SoftBank to offer lower price option for smartphone users


SoftBank Corp. said Thursday it will provide from April at the earliest a new cut-rate price option for smartphone customers who do not talk for long periods on the phone nor use a great deal of data.

SoftBank is the first among nation’s three major mobile phone carriers to unveil a low price option in response to the government’s call to reduce mobile phone prices for light users.

The new plan, with a monthly fee of ¥4,900 excluding tax, is 24.6 percent lower than SoftBank’s current cheapest option of ¥6,500 for fixed-rate voice calls and data downloads.

It also meets the price target of less than ¥5,000 suggested last month by an advisory pricing panel for Prime Minister Shinzo Abe’s government.

SoftBank’s rivals, NTT Docomo Inc. and KDDI Corp., are also considering introducing similar options for customers who provide their own handsets.

SoftBank said its smartphone subscribers on a two-year contract who use up to 1 gigabyte per month of data and who make frequent but less than five-minute domestic voice calls can take advantage of the new plan.

To implement the plan, it will create an option for up to 1 gigabyte of data use for a monthly charge of ¥2,900, as opposed to the 2 gigabytes allowed under its conventional low-end option.

One gigabyte of data is enough for users who simply browse Web pages and send and receive emails but not sufficient for those who frequently watch videos or stream audio.

Combining this with an unlimited five-minute call plan will put the monthly fee at ¥4,900, SoftBank said. But if a customer chooses unlimited calls of any length, the charge will be ¥5,900.

The price plans currently offered by the three dominant mobile phone carriers have been criticized as being designed for heavy users, making them expensive for those who rarely use such services.

In September, Abe instructed Internal Affairs and Communications Minister Sanae Takaichi to consider ways to address such concerns, deeming phone prices too high.

  • Charles

    What? I actually agree with Abe on something? Am I dreaming? Has Hell frozen over?

    Yes, cell phone service IS currently too expensive.

    Why it took a government suggestion to implement this, and why SoftBank and the other companies didn’t simply respond to a market demand, just goes to show that Japan isn’t really a capitalist country, but either way, I’ll take it–24% cheaper cell phone service! Yahoo!

    ¥6,500 is ¥84,240 per year after taxes, or roughly 3% of my income.

    This is far too expensive, so I use prepaid instead (an old Android phone set up with au prepaid for ¥1,500 per month). I can receive calls, but can’t do SMS, keitai e-mail, Line, or anything else that requires a data plan. I feel like I’m missing out on a big part of modern Japanese life.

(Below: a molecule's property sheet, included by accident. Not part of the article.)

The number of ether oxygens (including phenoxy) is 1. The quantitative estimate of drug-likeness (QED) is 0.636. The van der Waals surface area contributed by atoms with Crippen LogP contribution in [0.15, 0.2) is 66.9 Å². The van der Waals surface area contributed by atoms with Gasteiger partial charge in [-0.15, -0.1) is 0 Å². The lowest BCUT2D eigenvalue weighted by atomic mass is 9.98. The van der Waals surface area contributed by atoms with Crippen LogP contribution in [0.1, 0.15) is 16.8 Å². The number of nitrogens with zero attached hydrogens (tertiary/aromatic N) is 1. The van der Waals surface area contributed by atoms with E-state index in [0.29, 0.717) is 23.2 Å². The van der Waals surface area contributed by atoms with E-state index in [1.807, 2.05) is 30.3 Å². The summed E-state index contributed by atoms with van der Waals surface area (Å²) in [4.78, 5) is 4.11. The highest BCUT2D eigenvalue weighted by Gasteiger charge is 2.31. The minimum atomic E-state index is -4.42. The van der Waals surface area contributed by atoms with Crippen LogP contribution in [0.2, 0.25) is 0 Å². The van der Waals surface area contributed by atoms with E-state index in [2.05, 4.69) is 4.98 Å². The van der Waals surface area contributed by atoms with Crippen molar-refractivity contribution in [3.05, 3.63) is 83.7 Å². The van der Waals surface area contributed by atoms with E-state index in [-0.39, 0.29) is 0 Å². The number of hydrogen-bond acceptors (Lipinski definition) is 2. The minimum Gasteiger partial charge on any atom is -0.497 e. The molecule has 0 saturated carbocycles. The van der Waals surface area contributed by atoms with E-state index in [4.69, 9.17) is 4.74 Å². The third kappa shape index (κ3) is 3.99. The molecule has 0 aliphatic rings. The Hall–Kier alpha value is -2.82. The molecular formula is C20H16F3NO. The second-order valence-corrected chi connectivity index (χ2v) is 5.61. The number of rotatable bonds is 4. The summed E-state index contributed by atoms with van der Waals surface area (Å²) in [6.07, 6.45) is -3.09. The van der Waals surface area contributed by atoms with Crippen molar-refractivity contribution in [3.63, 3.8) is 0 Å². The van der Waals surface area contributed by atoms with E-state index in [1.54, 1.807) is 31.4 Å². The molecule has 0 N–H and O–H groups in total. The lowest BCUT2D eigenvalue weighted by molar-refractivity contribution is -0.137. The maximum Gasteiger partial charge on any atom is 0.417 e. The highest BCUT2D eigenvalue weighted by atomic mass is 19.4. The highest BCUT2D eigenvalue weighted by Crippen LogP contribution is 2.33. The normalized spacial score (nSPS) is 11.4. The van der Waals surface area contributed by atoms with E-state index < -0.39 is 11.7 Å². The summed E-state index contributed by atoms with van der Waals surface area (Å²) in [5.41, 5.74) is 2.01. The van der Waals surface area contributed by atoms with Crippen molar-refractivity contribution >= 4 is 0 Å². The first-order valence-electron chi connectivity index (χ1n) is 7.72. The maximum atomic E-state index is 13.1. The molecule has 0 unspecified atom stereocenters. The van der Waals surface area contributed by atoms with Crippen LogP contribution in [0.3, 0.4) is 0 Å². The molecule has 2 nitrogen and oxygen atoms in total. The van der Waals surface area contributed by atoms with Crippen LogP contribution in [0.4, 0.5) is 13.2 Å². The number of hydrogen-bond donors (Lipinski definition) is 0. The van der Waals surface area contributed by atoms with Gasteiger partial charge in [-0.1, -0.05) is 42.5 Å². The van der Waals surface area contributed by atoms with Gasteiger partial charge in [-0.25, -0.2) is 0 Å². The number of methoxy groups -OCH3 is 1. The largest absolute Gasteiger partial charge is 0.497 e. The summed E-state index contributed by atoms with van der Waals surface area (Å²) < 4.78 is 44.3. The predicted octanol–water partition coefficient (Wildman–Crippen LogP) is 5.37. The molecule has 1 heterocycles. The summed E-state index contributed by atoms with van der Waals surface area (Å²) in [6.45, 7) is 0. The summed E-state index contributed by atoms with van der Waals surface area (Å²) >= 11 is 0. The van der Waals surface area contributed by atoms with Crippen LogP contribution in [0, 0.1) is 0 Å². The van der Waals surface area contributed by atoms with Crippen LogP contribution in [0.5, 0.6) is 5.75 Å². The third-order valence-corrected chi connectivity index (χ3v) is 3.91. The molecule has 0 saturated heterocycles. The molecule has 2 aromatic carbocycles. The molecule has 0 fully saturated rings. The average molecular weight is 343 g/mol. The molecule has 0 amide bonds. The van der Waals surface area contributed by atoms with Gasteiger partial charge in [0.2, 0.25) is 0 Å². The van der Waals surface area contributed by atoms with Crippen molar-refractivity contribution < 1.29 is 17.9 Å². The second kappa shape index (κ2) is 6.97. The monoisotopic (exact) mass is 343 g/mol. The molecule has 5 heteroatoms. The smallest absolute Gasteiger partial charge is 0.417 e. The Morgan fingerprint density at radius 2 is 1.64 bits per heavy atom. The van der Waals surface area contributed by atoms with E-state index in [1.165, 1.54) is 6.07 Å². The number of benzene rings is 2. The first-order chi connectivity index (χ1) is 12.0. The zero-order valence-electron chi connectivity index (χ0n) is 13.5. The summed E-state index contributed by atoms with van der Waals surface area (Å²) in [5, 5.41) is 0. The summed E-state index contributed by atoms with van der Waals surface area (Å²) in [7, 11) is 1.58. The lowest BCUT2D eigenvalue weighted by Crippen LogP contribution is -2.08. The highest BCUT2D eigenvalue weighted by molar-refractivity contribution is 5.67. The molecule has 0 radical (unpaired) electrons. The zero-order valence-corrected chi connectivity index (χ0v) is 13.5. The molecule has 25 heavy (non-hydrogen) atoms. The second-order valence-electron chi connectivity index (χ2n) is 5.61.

I was planning to just suck it up and get one of those expensive plans this year because I’m so tired of missing out on so many basic things that everyone else is doing.

    Now, this new plan comes along that costs 24% less than I was planning on paying, so that’s really good news. This is literally a savings of ¥20,736 per year. Nothing to sneeze at in today’s economy!

  • midnightbrewer

    Unfortunately, this offering is designed to appear generous while failing to actually serve anybody. SoftBank has tailored it to fall just below where the majority of its users comfortably live, at least in terms of data.

    Even a mild day of web surfing typically hits the 100MB limit, due to the ridiculous bloat caused by online advertising, tracking, and scripts. Want to read a Japan Times article? You have to load in the entire Discus comment framework as well, even if you never comment.

    So ten days in and you’re at 1GB. Then come the apps that constantly push data in the background – email, chat, and social apps. Then there are automatic updates for apps and the phone’s OS. Sure, all of these things can be turned off, but it’s not by default and it’s not trivial, even on user-friendly iOS. An average user can burn through hundreds of megabytes per month without ever opening an app.

    SoftBank can afford to raise the margin to even just 2GB, but then you actually start to see people actually able to take advantage of the plan, which would affect their bottom line. This is an empty gesture at best.